Three hundred twenty-three patients who underwent abortion counseling between 1982 and 1984 were interviewed to determine the cause of birth control failure. Twenty-three percent employed no birth control and 27 percent used diaphragms, the majority either inconsistently or incorrectly. Twenty-two percent of the pregnancies were due to oral contraceptive-related failures; and the remainder were due to spermicide, condom, rhythm method, multiple method, and intrauterine device failures. Overall, fewer than one quarter of unwanted pregnancies among the predominantly white, middle-class population studied resulted from failure to obtain contraception, and only 19 percent represented technical failure despite correct and consistent use. The majority (51 percent) occurred because of human error, ie, either incorrect or inconsistent use of available contraceptive modalities. These findings contrast sharply with those of a similar study performed between 1969 and 1974. At that time failure to obtain contraception accounted for more than one half of the failures. Whereas the development and distribution of contraceptive technology was the challenge of the 1960s and the 1970s, reducing the number of birth control failures through anticipatory patient counseling is the challenge of the current decade.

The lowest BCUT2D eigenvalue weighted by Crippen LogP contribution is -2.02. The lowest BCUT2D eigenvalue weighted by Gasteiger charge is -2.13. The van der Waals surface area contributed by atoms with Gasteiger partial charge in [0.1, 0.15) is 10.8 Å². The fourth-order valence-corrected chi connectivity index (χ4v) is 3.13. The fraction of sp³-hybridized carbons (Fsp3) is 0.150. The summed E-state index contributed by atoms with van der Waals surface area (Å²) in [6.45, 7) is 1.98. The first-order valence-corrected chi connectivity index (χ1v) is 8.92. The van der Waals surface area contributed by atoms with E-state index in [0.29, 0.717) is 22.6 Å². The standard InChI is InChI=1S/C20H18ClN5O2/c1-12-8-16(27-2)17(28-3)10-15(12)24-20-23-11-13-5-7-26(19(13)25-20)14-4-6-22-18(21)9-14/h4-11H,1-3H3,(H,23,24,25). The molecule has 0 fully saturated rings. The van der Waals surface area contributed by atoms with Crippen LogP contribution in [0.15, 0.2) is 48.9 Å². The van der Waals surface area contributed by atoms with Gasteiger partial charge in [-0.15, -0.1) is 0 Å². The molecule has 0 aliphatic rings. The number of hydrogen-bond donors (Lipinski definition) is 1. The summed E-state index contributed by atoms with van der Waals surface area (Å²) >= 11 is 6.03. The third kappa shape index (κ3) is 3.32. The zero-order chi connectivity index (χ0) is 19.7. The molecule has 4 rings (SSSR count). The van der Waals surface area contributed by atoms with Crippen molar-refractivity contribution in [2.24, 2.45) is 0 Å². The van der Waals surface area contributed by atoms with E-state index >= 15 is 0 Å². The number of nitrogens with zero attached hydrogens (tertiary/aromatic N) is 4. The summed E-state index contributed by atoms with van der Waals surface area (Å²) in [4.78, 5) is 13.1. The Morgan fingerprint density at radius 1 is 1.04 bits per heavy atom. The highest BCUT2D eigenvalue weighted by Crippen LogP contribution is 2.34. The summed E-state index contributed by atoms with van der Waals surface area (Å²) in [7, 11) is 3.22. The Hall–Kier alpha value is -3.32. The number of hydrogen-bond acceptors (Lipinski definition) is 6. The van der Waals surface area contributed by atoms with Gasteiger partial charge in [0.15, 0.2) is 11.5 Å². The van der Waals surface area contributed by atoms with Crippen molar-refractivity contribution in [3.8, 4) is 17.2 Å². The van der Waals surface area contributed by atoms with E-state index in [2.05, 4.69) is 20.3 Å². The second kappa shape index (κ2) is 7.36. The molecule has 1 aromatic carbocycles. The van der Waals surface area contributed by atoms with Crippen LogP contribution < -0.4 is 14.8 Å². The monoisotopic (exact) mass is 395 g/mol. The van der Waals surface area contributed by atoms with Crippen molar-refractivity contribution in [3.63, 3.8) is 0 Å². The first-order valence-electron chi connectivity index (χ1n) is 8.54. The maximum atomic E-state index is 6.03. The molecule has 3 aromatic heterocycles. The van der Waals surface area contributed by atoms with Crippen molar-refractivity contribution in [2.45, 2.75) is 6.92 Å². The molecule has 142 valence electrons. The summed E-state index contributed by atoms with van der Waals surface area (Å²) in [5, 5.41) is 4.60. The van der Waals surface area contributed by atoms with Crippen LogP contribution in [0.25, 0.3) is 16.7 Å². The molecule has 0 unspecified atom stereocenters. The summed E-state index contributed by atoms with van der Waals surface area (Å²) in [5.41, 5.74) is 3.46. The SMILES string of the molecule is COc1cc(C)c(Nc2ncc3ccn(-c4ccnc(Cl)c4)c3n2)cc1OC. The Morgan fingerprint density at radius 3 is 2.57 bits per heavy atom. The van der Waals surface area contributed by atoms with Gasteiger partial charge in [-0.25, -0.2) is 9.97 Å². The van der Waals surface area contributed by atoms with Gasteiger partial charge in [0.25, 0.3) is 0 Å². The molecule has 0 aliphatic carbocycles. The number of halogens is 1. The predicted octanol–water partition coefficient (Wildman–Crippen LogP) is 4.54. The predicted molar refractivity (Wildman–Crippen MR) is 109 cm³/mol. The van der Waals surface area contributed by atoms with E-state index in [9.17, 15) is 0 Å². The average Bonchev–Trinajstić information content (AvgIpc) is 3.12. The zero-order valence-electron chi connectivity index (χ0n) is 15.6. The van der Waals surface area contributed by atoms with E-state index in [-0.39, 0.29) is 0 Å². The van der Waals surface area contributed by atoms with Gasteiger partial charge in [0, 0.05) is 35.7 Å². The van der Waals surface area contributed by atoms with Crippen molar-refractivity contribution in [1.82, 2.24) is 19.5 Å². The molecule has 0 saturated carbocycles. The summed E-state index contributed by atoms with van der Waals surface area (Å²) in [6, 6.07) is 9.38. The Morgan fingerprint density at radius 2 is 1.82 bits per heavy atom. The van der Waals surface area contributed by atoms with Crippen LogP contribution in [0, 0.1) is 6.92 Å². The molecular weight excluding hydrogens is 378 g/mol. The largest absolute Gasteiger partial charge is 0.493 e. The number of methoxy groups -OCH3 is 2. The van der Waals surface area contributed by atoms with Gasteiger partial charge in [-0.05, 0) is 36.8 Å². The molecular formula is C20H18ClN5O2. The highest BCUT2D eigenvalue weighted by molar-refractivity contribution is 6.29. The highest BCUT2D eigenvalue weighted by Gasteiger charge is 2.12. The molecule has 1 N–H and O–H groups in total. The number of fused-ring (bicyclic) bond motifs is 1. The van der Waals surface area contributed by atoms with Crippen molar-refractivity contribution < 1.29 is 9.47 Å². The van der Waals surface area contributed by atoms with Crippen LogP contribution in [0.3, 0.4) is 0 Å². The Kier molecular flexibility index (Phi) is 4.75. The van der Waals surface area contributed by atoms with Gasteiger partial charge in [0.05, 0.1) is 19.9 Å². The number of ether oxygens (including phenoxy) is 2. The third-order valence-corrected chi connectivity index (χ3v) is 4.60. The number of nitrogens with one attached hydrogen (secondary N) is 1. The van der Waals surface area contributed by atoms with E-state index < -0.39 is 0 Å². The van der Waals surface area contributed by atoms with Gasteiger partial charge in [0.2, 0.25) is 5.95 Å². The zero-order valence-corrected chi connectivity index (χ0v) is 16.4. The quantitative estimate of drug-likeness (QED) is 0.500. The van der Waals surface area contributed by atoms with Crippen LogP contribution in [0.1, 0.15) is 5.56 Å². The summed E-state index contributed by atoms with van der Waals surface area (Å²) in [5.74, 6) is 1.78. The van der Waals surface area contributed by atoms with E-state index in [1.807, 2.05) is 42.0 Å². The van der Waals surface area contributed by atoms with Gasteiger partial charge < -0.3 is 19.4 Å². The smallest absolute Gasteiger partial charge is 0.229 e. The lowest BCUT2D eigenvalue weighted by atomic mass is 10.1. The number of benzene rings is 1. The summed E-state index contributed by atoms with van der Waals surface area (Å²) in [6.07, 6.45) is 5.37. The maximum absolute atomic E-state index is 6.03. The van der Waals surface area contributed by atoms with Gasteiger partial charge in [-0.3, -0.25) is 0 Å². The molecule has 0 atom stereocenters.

Top-cited authors
John Jordan
  • The University of Western Ontario
Wayne Weston
  • The University of Western Ontario
Susan A Flocke
  • Oregon Health and Science University
Stephen J Zyzanski
  • Case Western Reserve University
Edward J Callahan
  • University of California, Davis, School of Medicine